Here, one must pause for a moment. Was Arunagirinatha’s decision to end his life born of mere disgust and frustration, a simple attempt at suicide, in order to put an end to suffering, which can no longer be endured? One must remember that God does not intervene in every instance of attempted suicide to save the person. The manifestation of Lord Muruga standing on his dancing peacock is not an every day occurrence. It is not vouchsafed even to His most sincere devotees. Yet Arunagirinatha the dissolute was rewarded with this supreme act of compassion.

In our sastras, it is said that the state of mind of a person at the last moment when life is about to leave the body, is very important from the point of view of his rebirth. If one were to utter the name of Narayana or Shiva and fix his mind on His form at the time of death, he is assured of moksha and release from rebirth. Arunagirinatha had realised with great poignancy that the body had failed to serve the purpose for which God had intended it. He had misused it for immoral purposes. What was there left for him to do except to surrender the mind and the body to the Lord? He sings thus:[10]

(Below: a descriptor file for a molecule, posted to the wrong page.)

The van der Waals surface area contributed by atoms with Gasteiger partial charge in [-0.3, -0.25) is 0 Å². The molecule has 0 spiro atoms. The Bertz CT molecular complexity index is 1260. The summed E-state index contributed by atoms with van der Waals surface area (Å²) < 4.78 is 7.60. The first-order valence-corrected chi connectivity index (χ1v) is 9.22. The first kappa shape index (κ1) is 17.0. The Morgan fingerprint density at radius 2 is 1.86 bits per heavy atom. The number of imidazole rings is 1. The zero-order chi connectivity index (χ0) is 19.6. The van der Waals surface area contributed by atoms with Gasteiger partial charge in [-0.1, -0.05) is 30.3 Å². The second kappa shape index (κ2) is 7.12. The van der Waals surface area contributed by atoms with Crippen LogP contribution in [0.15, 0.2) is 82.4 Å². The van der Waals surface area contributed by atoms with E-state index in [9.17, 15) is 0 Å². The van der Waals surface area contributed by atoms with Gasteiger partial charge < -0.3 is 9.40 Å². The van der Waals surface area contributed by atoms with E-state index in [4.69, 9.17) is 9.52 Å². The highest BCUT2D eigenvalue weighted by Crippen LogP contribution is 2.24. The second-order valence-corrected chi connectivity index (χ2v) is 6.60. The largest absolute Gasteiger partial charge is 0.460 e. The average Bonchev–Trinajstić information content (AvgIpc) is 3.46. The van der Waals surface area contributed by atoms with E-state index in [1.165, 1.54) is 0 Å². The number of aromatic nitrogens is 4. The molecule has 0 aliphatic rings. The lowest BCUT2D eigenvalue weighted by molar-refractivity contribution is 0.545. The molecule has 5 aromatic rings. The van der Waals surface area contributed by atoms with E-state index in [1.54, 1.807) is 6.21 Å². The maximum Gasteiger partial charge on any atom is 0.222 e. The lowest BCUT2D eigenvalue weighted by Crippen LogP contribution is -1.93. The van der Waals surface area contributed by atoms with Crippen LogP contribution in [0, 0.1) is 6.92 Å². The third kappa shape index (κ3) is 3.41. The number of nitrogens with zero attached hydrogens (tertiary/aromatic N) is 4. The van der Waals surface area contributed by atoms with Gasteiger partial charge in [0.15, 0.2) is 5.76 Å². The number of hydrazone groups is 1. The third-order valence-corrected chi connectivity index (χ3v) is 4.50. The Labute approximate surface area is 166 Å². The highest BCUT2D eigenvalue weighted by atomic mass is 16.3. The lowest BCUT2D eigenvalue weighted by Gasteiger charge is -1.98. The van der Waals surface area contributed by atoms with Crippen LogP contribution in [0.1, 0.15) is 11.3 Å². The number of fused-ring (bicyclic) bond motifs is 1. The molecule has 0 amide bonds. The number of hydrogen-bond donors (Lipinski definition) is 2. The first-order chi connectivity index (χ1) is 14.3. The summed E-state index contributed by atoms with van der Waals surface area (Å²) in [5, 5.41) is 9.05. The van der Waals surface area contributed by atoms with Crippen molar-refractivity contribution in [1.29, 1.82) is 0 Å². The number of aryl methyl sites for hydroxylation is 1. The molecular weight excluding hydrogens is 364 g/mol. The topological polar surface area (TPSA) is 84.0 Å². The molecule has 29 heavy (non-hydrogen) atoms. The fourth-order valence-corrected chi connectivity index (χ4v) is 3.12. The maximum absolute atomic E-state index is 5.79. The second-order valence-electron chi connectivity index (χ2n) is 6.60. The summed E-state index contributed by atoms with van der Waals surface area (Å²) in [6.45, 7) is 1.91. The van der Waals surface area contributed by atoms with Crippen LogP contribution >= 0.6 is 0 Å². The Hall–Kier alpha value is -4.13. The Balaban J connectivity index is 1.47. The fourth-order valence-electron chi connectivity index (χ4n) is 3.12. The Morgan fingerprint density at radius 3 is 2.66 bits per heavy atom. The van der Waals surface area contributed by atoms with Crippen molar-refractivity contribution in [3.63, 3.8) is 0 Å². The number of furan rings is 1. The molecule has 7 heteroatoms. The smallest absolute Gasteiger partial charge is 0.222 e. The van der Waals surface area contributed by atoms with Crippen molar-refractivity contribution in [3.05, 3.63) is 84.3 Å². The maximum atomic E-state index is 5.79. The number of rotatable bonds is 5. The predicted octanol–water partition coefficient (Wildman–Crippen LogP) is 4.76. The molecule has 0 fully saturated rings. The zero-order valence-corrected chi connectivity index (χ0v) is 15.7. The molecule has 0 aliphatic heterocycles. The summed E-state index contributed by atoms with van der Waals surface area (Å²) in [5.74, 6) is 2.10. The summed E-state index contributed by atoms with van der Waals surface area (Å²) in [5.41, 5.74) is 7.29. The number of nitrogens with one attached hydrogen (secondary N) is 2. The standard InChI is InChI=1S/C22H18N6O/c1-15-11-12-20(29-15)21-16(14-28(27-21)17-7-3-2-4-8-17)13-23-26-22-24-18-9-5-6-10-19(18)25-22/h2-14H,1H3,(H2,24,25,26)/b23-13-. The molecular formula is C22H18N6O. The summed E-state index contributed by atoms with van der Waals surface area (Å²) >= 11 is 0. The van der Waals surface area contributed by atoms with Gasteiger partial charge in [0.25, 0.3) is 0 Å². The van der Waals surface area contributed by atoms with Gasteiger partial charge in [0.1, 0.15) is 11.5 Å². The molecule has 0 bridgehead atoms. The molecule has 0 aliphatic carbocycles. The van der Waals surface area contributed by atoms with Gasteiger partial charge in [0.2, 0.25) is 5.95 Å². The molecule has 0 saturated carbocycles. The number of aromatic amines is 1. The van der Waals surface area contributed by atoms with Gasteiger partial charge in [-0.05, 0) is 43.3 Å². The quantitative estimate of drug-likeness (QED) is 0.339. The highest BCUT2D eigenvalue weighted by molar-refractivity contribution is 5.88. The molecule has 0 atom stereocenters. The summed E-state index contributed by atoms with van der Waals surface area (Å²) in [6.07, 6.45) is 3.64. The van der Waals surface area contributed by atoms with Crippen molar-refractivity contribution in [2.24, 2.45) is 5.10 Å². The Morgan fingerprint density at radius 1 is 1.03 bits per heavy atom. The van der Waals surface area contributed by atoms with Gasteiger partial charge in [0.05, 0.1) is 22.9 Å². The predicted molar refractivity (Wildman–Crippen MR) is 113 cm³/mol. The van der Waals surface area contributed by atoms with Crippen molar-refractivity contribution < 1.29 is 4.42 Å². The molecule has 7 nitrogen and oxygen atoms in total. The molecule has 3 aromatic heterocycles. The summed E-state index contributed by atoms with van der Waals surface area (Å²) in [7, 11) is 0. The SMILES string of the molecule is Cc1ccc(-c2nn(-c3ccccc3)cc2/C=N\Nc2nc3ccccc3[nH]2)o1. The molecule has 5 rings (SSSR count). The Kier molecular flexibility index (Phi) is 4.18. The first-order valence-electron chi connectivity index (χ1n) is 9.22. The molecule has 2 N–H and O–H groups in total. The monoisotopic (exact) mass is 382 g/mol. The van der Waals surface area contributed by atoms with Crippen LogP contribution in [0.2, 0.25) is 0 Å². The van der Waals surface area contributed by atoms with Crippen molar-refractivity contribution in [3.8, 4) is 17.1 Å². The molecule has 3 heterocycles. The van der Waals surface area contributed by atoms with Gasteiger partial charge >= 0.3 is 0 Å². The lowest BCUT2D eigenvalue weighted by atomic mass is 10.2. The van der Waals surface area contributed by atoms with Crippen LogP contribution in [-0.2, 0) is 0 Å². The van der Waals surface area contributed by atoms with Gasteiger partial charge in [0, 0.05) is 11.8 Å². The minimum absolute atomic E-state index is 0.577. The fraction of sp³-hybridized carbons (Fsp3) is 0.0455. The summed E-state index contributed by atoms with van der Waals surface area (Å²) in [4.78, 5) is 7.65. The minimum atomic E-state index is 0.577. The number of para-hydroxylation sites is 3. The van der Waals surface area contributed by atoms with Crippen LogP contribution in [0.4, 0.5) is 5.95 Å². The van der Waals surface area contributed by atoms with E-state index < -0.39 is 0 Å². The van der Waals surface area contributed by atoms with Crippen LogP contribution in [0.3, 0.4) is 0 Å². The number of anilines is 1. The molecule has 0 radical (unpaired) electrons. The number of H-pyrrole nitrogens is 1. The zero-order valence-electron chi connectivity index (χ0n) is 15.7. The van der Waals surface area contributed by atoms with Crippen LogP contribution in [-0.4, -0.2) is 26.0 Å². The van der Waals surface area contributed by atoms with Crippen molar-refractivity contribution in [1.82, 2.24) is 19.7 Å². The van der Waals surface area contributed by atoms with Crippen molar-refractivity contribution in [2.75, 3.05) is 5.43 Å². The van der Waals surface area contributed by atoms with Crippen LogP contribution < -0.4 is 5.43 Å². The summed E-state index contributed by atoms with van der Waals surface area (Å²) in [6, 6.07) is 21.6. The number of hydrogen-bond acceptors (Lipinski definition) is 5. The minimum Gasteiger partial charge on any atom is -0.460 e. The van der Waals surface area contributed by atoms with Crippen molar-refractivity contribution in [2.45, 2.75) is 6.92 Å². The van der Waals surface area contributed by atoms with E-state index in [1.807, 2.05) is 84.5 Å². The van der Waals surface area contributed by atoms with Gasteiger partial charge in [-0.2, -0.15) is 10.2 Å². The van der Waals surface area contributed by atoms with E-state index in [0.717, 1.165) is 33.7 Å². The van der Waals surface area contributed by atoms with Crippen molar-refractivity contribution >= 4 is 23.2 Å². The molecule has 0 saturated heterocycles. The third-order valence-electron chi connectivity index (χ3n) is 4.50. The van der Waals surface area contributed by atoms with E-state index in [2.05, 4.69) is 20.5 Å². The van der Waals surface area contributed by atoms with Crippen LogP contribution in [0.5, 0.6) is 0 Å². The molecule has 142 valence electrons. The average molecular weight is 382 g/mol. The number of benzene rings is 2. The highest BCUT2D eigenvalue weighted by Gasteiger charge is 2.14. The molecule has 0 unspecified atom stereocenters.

Oh mind of mine!
Trust not the body
That infernal machine
Turning out pleasure and pain.
Brahma who sits on the Lotus
Created it to bind the mind.

Oh mind of mine!
Free thyself from fear.
To seek Him, endeavour
Patiently and steadily.
Let us go to Him
Show our love and surrender.

Oh mind of mine!
It's good you decided to surrender.
See Him on His peacock Vahana
He has now taken charge of you.
Doubt not, there is no Greater State.
Dwell on His holy name
Always, ‘Mainda, Kumara'.